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Evaluation of Different Primer Sets for the Rapid Diagnosis of Tuberculosis



Fatolahzadeh B., P. Maleknejad, A. Bahador, H. Peeri- Dogaheh, M. Y. Alikhani and R. Radmanesh-Ahsani
 
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ABSTRACT

Pleural fluid samples from patients with exudative effusion who were diagnosed with tuberculous pleuritis are examined using a new designed primer set based on IS1081 gene (IS1081-PCR) and rpoB-PCR. The PCR results are compared with the results of the sample cultures, using Loewenstein-Jensen (LJ) medium and Ziehl-Neelsen (ZN) staining. Of 78 cases that were confirmed as tuberculous pleuritis by histopathology, supported by sputum culture, biochemical markers (adenosine deaminase, gamma interferon and tumor necrosis factor), radiographic and clinical data, 61 (78.2%) were positive by IS1081-PCR, 43 (55.1%) by rpoB-PCR, 17 (21.7%) by culture and 3 (3.8%) by ZN stain. When IS1081-PCR test results were compared with the confirmed culture, the sensitivity, specificity, positive predictive value and negative predictive value for the IS1081-PCR were 94.1, 55.7, 37.2 and 97.1%, respectively. The corresponding values for the rpoB-PCR were 94.1, 26.2, 26.2 and 94.1%, respectively. When tests results were compare with the confirmed radiographic, histopathology, biochemical markers and clinical diagnosis of tuberculous pleuritis, the IS1081-PCR assay is more sensitive, specific and reliable than both rpoB-PCR assay and culture.

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  How to cite this article:

Fatolahzadeh B., P. Maleknejad, A. Bahador, H. Peeri- Dogaheh, M. Y. Alikhani and R. Radmanesh-Ahsani, 2007. Evaluation of Different Primer Sets for the Rapid Diagnosis of Tuberculosis. Pakistan Journal of Biological Sciences, 10: 107-111.

DOI: 10.3923/pjbs.2007.107.111

URL: https://scialert.net/abstract/?doi=pjbs.2007.107.111

INTRODUCTION

Pleural tuberculosis (tuberculous pleuritis) is a major, treatable cause of exudative pleural effusion (David et al., 1987). The frequency of pleural effusion in tuberculosis (TB) patients is approximately 31%, worldwide (Ferrer, 1997). However, the epidemiology and demographics of tuberculous pleurisy are changing due to the impact of HIV co-infection and the increasing number of pleural effusions seen as part of re-activation disease (Chakrabarti and Davies, 2006). Pleural involvement may be primary, secondary to pulmonary TB (e.g., miliary TB) or post primary (reactivation) TB pleurisy. Ibrahim et al. (2005) showed that, in contrast to what has been reported in developed countries, Pleural tuberculosis tends to be a primary disease in developing countries and younger age groups are particularly affected.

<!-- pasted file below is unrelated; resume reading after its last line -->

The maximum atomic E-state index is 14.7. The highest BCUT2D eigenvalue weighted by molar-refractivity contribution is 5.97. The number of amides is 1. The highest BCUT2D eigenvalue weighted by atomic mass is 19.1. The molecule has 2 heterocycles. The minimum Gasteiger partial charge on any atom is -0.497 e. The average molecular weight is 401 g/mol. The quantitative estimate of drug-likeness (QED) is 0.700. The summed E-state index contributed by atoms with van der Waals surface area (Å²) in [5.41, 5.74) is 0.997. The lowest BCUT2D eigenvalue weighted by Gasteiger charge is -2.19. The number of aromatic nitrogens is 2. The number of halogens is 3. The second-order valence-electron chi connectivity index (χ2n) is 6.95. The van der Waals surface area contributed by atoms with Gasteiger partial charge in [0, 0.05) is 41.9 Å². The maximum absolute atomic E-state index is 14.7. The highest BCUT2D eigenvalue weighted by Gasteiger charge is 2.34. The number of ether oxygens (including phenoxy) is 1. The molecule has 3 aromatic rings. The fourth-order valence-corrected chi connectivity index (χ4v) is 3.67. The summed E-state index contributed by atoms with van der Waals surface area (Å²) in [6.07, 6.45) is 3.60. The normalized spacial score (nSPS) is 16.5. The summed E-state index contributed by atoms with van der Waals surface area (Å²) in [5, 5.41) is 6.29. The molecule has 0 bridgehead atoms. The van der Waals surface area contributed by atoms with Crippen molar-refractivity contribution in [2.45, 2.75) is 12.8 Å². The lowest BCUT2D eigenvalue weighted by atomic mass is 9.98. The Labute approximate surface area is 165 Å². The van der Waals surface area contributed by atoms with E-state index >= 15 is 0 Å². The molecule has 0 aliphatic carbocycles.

Among the extrapulmonary presentations of TB, pleural TB is second only to TB lymphadenitis (Villegas et al., 2000).

The diagnosis of pleural TB is generally established by the presence of tubercle bacilli in the sputum, pleural fluid, or pleural biopsy specimen, laboratory culture of the causative organism or the demonstration of granuloma in the pleura by histopathologic examination. Analysis of pleural fluid and pleural biopsy, adenosine deaminase (ADA), gamma interferon (INFγ) and other lymphokines can improve diagnostic efficiency (Philip and Barry, 1994; Sharma and Banga, 2005; Chakrabarti and Davies, 2006). TB pleural effusions are not always easy to diagnose, because the typical features such as presence of a lymphocyte-rich exudative pleural effusion associated with caseous necrotic granuloma in pleural biopsy, positive Ziehl-Neelsen (ZN) stains or Lowenstein-Jensen (LJ) cultures of effusions or tissue samples and cutaneous sensitivity to PPD are not invariably present (Valdes et al., 1998).